Martha Tilton

Photo of Martha Tilton

Popular vo­cal­ist Martha Tilton toured with sev­eral or­ches­tras in the mid-1930s, in­clud­ing Jimmy Dorseys band in 1935. Though she spent more than a year with the el­der Dorsey, she never en­tered the stu­dio. She even­tu­ally joined the vo­cal group Three Hits and a Miss, with whom she was singing on the ra­dio when Benny Goodman hired her in 1937 to re­place Betty Van.

Tilton made her first record­ings with the King of Swing. Goodman, in­tend­ing to give her a good build-up dur­ing her de­but, would in­tro­duce Tilton as a singer that’s re­ally go­ing places.” During one of her first ap­pear­ances, she for­got her cue, and when she did­n’t ap­pear Goodman turned to the au­di­ence and joked, Boy, she is­n’t go­ing places, she’s al­ready gone!”

Known as Liltin’ Miss Tilton,” she re­mained with Goodman un­til 1939, when she was asked” to leave dur­ing the shake-up that fol­lowed the de­par­ture of many key Goodman per­son­nel that year. After ex­it­ing Goodman, she set­tled into ra­dio work and briefly sang with Artie Shaws or­ches­tra. A pop­u­lar vo­cal­ist, she placed tenth in Billboards an­nual col­lege poll for best fe­male band vo­cal­ist in 1940 and fifth the fol­low­ing year.

Tilton ap­peared on ra­dio reg­u­larly dur­ing the early 1940s, both as a guest and on her own pro­grams. In 1941, she was hired as singer with the Billy Mills Orchestra on the Fibber McGee and Molly ra­dio pro­gram. She proved un­pop­u­lar with the au­di­ence and only re­mained with the pro­gram one sea­son.

In 1942, Tilton signed with the new Capitol la­bel, record­ing solo and pro­vid­ing vo­cals for or­ches­tras on the diskery, in­clud­ing those of Paul Whiteman and Gordon Jenkins. She re­mained with Capitol through­out the 1940s, ex­cept for a brief pe­riod in which she left for Majestic in 1947. In 1950, she signed with Coral.

Tilton ap­peared in sev­eral mu­si­cal shorts and Hollywood films dur­ing the early and mid-1940s. Her last sil­ver screen ap­pear­ance was in the 1956 biopic The Benny Goodman Story. In 1975, she starred in the made-for-TV movie Queen of the Stardust Ballroom. She con­tin­ued to sing and record solo through the 1950s, of­ten part­ner­ing with singer Curt Massey, with whom she had a pop­u­lar ra­dio pro­gram in the late 1940s and early 1950s. Tilton also owned, man­aged and ran The Silver Thimble lin­gerie shop in Carmel, California, opened in 1947.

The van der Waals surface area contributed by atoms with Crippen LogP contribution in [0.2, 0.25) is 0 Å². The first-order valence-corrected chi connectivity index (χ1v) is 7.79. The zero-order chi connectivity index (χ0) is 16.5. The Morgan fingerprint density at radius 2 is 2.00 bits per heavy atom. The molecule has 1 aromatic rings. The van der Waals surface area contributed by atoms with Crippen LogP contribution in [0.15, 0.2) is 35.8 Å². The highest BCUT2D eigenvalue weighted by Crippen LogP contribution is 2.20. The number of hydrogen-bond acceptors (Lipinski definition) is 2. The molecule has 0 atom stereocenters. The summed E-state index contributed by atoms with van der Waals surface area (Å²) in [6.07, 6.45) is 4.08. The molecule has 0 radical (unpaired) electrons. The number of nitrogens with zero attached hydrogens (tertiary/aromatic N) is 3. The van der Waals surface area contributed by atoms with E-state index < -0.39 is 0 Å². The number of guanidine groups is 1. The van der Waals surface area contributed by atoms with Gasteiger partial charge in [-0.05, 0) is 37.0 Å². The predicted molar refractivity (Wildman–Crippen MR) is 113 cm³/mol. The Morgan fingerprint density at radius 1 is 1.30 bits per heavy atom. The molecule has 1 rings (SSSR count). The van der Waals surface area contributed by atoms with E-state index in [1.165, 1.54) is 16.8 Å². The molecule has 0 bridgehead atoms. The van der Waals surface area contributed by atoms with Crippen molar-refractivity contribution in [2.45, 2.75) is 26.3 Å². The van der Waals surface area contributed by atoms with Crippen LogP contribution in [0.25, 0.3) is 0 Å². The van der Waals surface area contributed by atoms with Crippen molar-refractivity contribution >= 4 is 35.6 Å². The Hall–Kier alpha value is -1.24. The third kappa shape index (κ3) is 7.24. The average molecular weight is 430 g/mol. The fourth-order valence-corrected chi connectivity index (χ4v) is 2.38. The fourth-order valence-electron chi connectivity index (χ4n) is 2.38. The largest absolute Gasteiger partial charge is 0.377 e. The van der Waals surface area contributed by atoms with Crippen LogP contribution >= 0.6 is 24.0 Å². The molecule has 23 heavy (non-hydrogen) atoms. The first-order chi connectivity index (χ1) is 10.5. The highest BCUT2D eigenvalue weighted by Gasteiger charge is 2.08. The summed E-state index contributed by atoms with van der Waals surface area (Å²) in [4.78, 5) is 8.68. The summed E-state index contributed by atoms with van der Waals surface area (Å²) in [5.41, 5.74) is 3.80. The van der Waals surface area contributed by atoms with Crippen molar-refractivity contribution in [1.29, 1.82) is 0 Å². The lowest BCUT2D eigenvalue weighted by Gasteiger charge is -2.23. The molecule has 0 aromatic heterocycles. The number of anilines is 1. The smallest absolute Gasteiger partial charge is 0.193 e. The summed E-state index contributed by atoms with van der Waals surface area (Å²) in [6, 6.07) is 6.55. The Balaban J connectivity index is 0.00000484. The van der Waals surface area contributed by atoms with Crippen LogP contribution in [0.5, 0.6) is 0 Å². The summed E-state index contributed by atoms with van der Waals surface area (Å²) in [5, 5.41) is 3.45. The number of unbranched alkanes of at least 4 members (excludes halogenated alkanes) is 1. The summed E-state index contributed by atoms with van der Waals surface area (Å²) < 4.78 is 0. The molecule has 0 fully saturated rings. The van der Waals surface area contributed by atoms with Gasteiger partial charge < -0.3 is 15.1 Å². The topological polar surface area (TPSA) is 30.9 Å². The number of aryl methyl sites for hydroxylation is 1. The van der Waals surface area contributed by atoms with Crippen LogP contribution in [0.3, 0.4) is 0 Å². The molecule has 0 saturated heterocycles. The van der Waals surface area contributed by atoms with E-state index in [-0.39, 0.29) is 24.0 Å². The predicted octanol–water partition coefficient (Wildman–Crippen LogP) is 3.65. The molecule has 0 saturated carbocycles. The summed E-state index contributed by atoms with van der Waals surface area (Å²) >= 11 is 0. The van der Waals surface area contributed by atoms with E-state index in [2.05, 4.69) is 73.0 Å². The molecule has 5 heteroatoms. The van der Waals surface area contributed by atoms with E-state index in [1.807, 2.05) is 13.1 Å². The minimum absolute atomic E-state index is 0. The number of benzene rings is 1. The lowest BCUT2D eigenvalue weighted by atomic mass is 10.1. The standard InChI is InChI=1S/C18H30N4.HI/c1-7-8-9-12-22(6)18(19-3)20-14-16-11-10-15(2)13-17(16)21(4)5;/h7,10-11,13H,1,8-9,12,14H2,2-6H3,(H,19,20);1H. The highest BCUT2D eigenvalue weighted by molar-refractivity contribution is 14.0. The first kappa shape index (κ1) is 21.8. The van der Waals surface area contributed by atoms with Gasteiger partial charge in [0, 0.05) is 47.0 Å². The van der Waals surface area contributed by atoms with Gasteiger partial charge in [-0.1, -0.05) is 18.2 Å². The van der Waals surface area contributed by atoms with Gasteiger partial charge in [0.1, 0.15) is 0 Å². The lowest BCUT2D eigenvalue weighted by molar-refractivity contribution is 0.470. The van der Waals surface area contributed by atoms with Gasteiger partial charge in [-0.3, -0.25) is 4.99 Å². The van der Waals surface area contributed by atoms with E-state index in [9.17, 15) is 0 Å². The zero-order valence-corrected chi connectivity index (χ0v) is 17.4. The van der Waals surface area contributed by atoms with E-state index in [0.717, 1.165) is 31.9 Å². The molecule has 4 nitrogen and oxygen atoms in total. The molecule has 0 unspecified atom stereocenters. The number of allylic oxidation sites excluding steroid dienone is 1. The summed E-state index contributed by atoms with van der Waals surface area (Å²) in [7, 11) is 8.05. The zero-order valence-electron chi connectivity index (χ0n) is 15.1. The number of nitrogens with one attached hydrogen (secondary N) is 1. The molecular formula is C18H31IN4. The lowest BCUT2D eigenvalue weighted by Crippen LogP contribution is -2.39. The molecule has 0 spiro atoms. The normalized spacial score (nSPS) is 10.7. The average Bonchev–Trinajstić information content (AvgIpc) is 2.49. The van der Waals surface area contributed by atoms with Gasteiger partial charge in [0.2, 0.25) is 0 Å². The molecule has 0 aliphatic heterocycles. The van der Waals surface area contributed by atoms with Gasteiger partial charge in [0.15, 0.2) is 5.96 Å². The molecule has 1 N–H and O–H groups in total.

Tilton walked down the aisle three times, the first time in 1937 to David Scott. In 1940, Tilton mar­ried Leonard Vannerson, Benny Goodman’s busi­ness man­ager, and in 1953 she mar­ried test pi­lot Jim Brooks, who ac­ci­den­tally dropped her and broke her leg when at­tempt­ing to carry her across the thresh­old of their home four days af­ter their wed­ding. The cou­ple re­mained to­gether for the rest of her life.

Martha Tilton passed away from nat­ural causes in December of 2006. Her sis­ter, Liz, was also a band vo­cal­ist. The two recorded to­gether as The Liltin’ Tiltons on Coral Records in 1952 and 1953.

Music

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  • I Let a Song Go Out of My Heart
    Benny Goodman (Martha Tilton), Victor (1938)
  • And the Angels Sing
    Benny Goodman (Martha Tilton), Victor (1939)
  • Moondreams
    Martha Tilton, Capitol (1942)
  • You Make Me Feel So Young
    Martha Tilton, Capitol (1946)

All recordings are from the Internet Archive's 78rpm collection. Copyright owners, please see our removal policy.

Films

Select a video to play
  • Screenshot
    "A Little Jive Is Good for You"
    Martha Tilton
    Minoco (1941)
  • Screenshot
    "Loch Lomond"
    Martha Tilton w/Ben Pollack's Orchestra
    Minoco (1941)
  • Screenshot
    "Love Turns Winter Into Spring"
    Martha Tilton and Gene Grounds
    Soundies (1941)
  • Screenshot
    "What the Country Needs"
    Martha Tilton
    Soundies (1941)
  • Screenshot
    "Guilty"
    Martha Tilton
    from the film Crime, Inc., PRC (1945)

We embed media from YouTube and the Internet Archive. Items may disappear on those services without notice. If you run across something that's no longer available, please let us know so we can remove the embed.

Copyright owners, please see our removal policy.

Sources

  1. Simon, George T. The Big Bands. 4th ed. New York: Schirmer, 1981.
  2. “Martha Tilton.” IMDb. Accessed 2 Jan. 2016.
  3. “Martha Tilton.” OTRRpedia. Accessed 2 Jan. 2016.
  4. “Radio Singer Weds.” The Milwaukee Sentinel 3 Apr. 1940: 5.
  5. “Capitol Puts Out First Disk Release.” Billboard 4 Jul. 1942: 25.
  6. “On the Records.” Billboard 1 Aug. 1942: 20.
  7. “Collegiate Choice of Vocalists.” The Billboard 1943 Music Year Book. New York: Billboard, 1943. 139.
  8. “Singer to Appear at Reading Fair.” Reading Times [Reading, PA] 30 Aug. 1946: 9.
  9. “Tilton, Garber Plus Masters Go to Capitol.” Billboard 7 Feb. 1948: 21.
  10. “Babbitt, La Tilton Inked for Coral.” Billboard 31 Dec. 1949: 12.
  11. “Singer Martha Tilton Runs Own Shop.” St. Petersburg Times 6 Aug. 1950: 11.
  12. “Singer Martha Tilton Gets Broken Leg as New Husband Trips.” The Southeast Missourian [Cape Girardeau, MO] 8 May 1953: 5.